Changes in project risks are inevitable. As a project progresses, the probability and impact of current risks change, new risks emerge, and residual risks may increase or decrease. What tools and techniques can project managers use for controlling risks and getting the results they are looking for?
Allow me to introduce you to two project managers—Tom and Susan. Tom started his project with a risk identification exercise with several stakeholders resulting in a list of 77 risks. He entered these risks into an Excel spreadsheet, stored the file in his project repository (and never looked at it again).
Susan, on the other hand, facilitated an early risk identification workshop. She periodically met with her team to review current risks and used additional techniques to identify new risks. In these risk review sessions, the team discussed the effectiveness of the risk responses and the risk management processes.
Which team do you think had the greatest chance of meeting their project objectives? Yes, Susan’s team wins the day, hands down.
Let’s look at six tools and techniques for controlling risks.
Risk Control Tools and Techniques
1. Risk reviews
Risk reviews involve the following activities:
- Identifying new risks
- Evaluating current risks
- Evaluating the risk management processes
- Closing risks
Risk reviews are often performed during weekly project meetings. The reviews may be performed for agile projects during a sprint or release planning.
2. Risk audit
Project teams may have defined risk responses. The question is—“Are the responses effective?” Project managers facilitate risk audits to examine the risk responses' effectiveness and determine whether changes are required. The team also examines the processes to identify, evaluate, respond to, and monitor risks.
3. Variance and trend analysis
As with many control processes, we now look for variances between the schedule, cost baselines, and actual results. When the variances increase, there is increased uncertainty and risk. Watch the trends and respond before the situation gets out of hand.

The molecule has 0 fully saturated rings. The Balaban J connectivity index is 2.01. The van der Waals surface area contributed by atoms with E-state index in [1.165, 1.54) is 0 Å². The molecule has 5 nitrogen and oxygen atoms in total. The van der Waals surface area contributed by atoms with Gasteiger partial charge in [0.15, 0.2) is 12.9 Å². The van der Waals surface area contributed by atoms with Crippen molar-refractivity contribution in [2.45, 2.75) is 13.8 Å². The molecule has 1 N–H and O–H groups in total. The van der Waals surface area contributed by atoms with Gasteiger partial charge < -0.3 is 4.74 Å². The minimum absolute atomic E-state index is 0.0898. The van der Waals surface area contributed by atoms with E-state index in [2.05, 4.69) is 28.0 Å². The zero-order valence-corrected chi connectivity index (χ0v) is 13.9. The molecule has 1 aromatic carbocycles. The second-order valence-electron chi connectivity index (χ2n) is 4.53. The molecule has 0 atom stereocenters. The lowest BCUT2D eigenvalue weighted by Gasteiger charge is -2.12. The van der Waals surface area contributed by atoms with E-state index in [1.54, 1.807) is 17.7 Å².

4. Technical performance measurement
Imagine that you are working on a software development project, and the functional requirements have been developed. You’ve planned to deliver functions at a point in time—at the end of the fourth sprint, at the end of phase 1, or at a milestone. The technical performance measurement is a measurement of technical accomplishments.
5. Reserve analysis
The contingency and management reserves are added to the project budget during the cost planning as needed. As risks occur, the reserves may decrease. Depending on how your organization handles reserves and your risk management plan, project managers may request more reserves when inadequate.
Project managers should be deliberate risk managers. Engage your team members and appropriate stakeholders in meetings to facilitate the risk management processes. For these meetings, be sure to:
- Distribute an agenda with a clearly stated purpose
- Invite the appropriate team members and stakeholders
- Use appropriate tools and techniques
- Distribute meeting minutes containing decisions, action items, issues, and risks
Finish the Drill
Don’t be like Tom, who started his risk management with a bang and quickly fizzled. The best project managers identify, evaluate, and respond to risks. And they regularly perform control activities to keep the project healthy.
Before you go, remember that you can't control risks until you first identify risks. Click here to discover 7 ways to identify project risks.
7 Ways to Identify Project Risks
Grab this checklist and start identifying your project risks quicker and easier.
Bonus: I will send you a sequence of emails where I describe each of the seven risk identification techniques in detail. You will also receive my weekly blog updates.